Aschner Makes a Difference in Clinical, Research Worlds   

Judy Aschner, M.D., has been practicing medicine for almost 40 years, across clinical, research, and administrative roles at world-class institutions.

The pediatrician now brings her major federally-funded research projects to the CDI, to focus more than ever on the science of child health and wellbeing - and she is elated to do so.

“Now I have the opportunity to bring together and focus on two areas of research  I’ve been passionate about my entire career: how to broadly improve child health and the impact of environmental exposures, particularly in the earliest stages of life,” she said recently, from her CDI office. “I’ve always liked to build programs and bring teams together to create something larger than the sum of its parts - and this is what I plan to continue to do at the CDI.”

“Judy Aschner is a world-class physician and investigator, and we are privileged to host her important projects at the CDI,” said David Perlin, Ph.D., chief scientific officer and executive vice president of the CDI.

“Dr. Aschner is a valuable expert helping to push the envelope toward better understanding the factors of health for our youngest patients,” said Ihor Sawczuk, M.D., FACS, the president of Academics, Research and Innovation for Hackensack Meridian Health, the founding chair of the Hackensack Meridian Health Research Institute, and also associate dean of Clinical Integration and professor and chair emeritus of Urology at the Hackensack Meridian School of Medicine.

Many Roles

Aschner has been a leader at leading institutions over the course of her career, including Vanderbilt University, Albert Einstein College of Medicine, and Wake Forest University Health Sciences, among others. Among the titles at these institutions: a nearly-10-year stint as the Julia Carell Stadler Professor (with Tenure), at the Vanderbilt University Medical Center and the Director of Neonatology at the Monroe Carell Jr. Children’s Hospital at Vanderbilt; the Michael I. Cohen M.D. University Chair of Pediatrics at the Albert Einstein College of Medicine, and Physician-in-chief at the Children's Hospital at Montefiore.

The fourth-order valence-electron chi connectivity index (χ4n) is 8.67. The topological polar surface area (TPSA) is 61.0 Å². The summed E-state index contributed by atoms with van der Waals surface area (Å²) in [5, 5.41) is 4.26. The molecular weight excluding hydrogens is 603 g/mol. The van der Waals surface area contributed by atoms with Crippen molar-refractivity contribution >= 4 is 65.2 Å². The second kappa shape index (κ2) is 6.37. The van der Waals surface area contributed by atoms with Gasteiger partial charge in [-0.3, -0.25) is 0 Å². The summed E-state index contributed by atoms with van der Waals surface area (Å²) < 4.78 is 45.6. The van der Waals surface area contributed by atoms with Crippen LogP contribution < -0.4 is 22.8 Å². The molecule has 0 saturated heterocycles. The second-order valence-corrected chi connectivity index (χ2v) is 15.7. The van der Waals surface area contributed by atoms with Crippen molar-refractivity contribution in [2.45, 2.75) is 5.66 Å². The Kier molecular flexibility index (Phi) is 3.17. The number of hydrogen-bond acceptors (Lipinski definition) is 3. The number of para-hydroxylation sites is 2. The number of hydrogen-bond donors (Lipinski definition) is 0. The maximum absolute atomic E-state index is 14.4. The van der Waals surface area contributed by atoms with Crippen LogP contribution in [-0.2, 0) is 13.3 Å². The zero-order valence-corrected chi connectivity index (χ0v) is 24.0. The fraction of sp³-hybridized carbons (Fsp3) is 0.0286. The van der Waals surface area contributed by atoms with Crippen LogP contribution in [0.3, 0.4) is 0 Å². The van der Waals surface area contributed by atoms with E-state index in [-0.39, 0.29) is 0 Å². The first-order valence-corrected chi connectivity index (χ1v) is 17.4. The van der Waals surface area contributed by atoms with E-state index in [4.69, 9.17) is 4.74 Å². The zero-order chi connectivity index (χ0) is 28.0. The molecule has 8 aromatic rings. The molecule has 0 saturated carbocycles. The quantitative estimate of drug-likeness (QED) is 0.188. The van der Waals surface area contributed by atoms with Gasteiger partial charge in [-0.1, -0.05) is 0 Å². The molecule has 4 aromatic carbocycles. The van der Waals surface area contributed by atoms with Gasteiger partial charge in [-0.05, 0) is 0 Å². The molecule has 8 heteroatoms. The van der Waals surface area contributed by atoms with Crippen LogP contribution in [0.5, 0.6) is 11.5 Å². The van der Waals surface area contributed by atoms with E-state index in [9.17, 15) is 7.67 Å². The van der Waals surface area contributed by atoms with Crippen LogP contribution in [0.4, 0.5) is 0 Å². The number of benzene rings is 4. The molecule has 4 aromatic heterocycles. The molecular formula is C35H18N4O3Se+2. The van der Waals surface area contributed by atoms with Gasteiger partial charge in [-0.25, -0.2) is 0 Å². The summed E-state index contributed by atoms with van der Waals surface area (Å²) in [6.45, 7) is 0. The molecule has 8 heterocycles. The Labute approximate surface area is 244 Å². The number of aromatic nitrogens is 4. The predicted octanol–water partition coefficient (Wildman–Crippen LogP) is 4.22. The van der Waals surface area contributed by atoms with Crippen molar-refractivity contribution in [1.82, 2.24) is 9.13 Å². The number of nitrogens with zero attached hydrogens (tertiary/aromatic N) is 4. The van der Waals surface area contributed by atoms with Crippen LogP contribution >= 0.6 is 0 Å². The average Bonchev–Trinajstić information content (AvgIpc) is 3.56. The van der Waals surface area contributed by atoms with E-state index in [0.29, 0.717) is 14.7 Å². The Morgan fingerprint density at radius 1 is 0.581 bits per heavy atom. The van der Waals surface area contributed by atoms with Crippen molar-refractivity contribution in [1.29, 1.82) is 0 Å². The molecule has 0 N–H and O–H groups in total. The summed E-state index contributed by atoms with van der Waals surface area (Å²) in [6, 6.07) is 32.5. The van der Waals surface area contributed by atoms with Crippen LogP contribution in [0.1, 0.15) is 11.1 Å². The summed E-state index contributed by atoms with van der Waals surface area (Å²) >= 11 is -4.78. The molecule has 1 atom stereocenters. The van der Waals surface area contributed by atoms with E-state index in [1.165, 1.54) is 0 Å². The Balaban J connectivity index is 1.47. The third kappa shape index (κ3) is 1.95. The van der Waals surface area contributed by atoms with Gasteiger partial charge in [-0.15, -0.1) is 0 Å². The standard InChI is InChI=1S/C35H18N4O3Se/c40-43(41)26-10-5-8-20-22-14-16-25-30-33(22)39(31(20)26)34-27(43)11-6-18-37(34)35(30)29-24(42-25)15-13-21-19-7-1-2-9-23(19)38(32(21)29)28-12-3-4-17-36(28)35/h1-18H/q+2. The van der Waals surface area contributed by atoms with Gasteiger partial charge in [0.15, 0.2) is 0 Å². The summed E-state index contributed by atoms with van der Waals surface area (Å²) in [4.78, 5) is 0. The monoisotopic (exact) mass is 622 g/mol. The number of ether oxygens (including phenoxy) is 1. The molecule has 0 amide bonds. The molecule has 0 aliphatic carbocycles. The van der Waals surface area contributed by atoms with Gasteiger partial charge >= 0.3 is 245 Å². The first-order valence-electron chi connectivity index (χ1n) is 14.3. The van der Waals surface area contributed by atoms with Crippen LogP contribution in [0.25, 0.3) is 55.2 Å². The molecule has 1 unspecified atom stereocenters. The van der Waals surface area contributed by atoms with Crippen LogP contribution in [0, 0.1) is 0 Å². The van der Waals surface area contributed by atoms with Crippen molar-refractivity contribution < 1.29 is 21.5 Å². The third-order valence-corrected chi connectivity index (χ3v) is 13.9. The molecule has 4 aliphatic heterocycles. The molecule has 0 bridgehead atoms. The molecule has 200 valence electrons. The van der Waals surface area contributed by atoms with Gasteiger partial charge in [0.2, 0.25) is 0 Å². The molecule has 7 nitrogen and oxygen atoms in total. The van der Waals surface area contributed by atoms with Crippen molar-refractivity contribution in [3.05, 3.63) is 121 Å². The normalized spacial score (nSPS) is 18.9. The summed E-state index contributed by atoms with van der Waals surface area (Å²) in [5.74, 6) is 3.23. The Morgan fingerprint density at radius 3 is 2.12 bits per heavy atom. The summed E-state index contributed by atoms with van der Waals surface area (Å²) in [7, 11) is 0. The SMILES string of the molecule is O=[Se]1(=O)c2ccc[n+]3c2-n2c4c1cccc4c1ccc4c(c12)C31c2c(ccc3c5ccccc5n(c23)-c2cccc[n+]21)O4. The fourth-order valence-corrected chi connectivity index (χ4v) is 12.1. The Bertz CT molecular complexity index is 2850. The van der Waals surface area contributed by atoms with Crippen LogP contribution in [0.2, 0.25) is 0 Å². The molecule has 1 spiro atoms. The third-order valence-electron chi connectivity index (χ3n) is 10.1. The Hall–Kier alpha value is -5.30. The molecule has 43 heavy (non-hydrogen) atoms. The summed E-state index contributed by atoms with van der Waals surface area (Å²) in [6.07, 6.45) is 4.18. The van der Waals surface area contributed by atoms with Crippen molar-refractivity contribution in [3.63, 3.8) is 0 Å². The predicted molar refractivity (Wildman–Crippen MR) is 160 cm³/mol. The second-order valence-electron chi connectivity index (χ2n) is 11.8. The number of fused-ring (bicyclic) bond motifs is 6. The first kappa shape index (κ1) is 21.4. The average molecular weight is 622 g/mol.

More recently, Aschner relocated across the river to Hackensack Meridian Health in 2018, where she has served in roles including the Marvin I. Gottlieb, M.D., Ph.D. Chair of Pediatrics, at Hackensack University Medical Center (HUMC); and the physician-in-chief roles for both the Joseph M. Sanzari Children’s Hospital at HUMC, and also that of Hackensack Meridian Children’s Health. She is also a professor of pediatrics at the Hackensack Meridian School of Medicine.

“I love what I have done at every stage,” she said. “I feel very fortunate to have landed on a career path that is so rewarding and has given back to me as much as I gave to it.”

She moved her research program and day-to-day work to the CDI in December 2023.

To the CDI

Research has always been an important aspect of her career; her relocation to the CDI in recent months opens up more time previously spent on administrative duties, to focus on her federally-funded investigations. Aschner has been continually funded by the National Institutes of Health (NIH) since 1998.